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Resize dialog

I am new in VB.Net, I need some help.

I want to resize my dialogs dynamically (so that a dialog made for
1280x1024 screens shows properly on 800x640 screen. I make the
calculation in the Handles MyBase.Load event sub Everything works fine,
except if the original screen exceeds the size of the new screen. Some
debugging shows that

frm.Height = CType((frm.Height - bgtl) * heightRatio + bgtl, Integer)

with

frm.Height = 798, bgtl = 22, heightRatio = 2.0

results 1036, instead of the 1574 (in a 1280 x 1024 screen) . Apparently
the set height is cut off artificially (I set Maximum Size 2000,2000,
w/o involving the case).

Is there any variable in form, where I can find the set size.

What is the reason to cut off my set?

Independent question: Why is the size and Location integer instead of
Single?

I am using VB.NET 2003 Professional edition on Windows XP Professional
Nov 21 '05 #1
5 5445
Hi,

I am not sure if you have to do calculations at all using .NET. You need to
design your dialog to fit in the smallest resolution, say, 800x600, and then
you decide which controls on your dialog can be expanded and in which
direction(s) when the dialog is resized. Then, you can use the Anchor and
Dock properties of controls and .NET does this automatically when the user
resizes your dialog. Initially you present the dialog to the user in the
original size, but if you set the SizeGripStyle of the form to true, a
visual clue is shown to the user in the bottom-right corner of the dialog
and he will realize that he can resize it. Then, when the user unloads the
dialog you save its size and you use it the next time.

About the other question, Size and Location are integers, no need for
decimals, and the capacity of an Integer in .NET (32 bits) is enough to hold
the value.

--

Carlos J. Quintero

MZ-Tools 4.0: Productivity add-ins for Visual Studio .NET
You can code, design and document much faster.
http://www.mztools.com
"gilgames" <Gl***@netscape.net> escribió en el mensaje
news:vl*****************@newssvr31.news.prodigy.co m...
I am new in VB.Net, I need some help.

I want to resize my dialogs dynamically (so that a dialog made for
1280x1024 screens shows properly on 800x640 screen. I make the calculation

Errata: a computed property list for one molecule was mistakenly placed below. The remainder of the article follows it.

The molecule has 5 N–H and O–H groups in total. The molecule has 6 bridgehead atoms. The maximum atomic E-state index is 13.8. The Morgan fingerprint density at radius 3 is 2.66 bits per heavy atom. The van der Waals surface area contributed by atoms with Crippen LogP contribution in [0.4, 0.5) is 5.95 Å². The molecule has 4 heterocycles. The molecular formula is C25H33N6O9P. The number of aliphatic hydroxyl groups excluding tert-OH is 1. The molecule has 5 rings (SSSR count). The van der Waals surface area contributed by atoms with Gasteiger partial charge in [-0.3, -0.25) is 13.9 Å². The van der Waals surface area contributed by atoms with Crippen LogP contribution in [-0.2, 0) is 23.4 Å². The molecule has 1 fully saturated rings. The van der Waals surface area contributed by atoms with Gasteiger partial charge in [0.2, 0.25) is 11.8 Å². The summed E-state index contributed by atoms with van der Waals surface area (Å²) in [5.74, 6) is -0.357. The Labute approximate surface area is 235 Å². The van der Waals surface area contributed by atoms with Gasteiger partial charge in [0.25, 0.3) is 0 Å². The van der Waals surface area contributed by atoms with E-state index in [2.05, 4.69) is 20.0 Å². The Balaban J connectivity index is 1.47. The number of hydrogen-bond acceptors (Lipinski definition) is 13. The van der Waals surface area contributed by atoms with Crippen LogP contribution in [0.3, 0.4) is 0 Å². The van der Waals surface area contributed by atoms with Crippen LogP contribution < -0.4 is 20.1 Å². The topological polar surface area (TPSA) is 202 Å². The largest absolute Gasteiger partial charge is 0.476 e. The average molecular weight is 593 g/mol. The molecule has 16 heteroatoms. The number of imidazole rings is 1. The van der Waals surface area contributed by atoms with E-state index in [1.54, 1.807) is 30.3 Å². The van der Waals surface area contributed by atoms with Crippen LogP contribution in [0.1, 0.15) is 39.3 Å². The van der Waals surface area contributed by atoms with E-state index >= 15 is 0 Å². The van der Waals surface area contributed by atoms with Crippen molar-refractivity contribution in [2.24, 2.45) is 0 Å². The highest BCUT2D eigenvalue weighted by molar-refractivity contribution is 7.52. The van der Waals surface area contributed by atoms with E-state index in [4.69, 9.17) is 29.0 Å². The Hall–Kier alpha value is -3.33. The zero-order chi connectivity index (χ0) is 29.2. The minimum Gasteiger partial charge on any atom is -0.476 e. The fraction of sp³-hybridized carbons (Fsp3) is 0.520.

in the Handles MyBase.Load event sub Everything works fine, except if the
original screen exceeds the size of the new screen. Some debugging shows
that

frm.Height = CType((frm.Height - bgtl) * heightRatio + bgtl, Integer)

with

frm.Height = 798, bgtl = 22, heightRatio = 2.0

results 1036, instead of the 1574 (in a 1280 x 1024 screen) . Apparently
the set height is cut off artificially (I set Maximum Size 2000,2000, w/o
involving the case).

Is there any variable in form, where I can find the set size.

What is the reason to cut off my set?

Independent question: Why is the size and Location integer instead of
Single?

I am using VB.NET 2003 Professional edition on Windows XP Professional

Nov 21 '05 #2
"gilgames" <Gl***@netscape.net> wrote in message
news:vl*****************@newssvr31.news.prodigy.co m...
I want to resize my dialogs dynamically (so that a dialog made for
1280x1024 screens shows properly on 800x640 screen.
First problem - you're trying to work the wrong way around.
/Build/ on 8x6, /allow/ for bigger (if only because the numbers scale
/up/ far better than they scale down.

Secondly, VB.Net has some nice features for Anchor'ing and
Dock'ing controls together that make arranging your form far easier.
I just hope that VB.2005 gets them working properly with /inherited/
Forms!

Thirdly (and this is a personal observation) I /wouldn't/ want your
application to do this anyway. I run at higher resolutions so I can
get more applications side-by-side on the same screen real estate,
not to have a dialog that fills the screen at 8x6 /still/ fill the screen
at a higher resolution.
Is there any variable in form, where I can find the set size.
Oddly, the Size property (and MinimumSize and MaximumSize,
as well, if you want).
Independent question: Why is the size and Location integer
instead of Single?


Because .Net measures everything in Pixels and fractions of a
pixel are pretty meaningless, another reason to multiply up for
bigger screens, rather than deividing down for smaller ones.

HTH,
Phill W.
Nov 21 '05 #3
<<
I am not sure if you have to do calculations at all using .NET. You need
to design your dialog to fit in the smallest resolution, say, 800x600,
and then you decide which controls on your dialog can be expanded and in
which direction(s) when the dialog is resized.


I have vison problem. The opera browser provides an easy resolution: I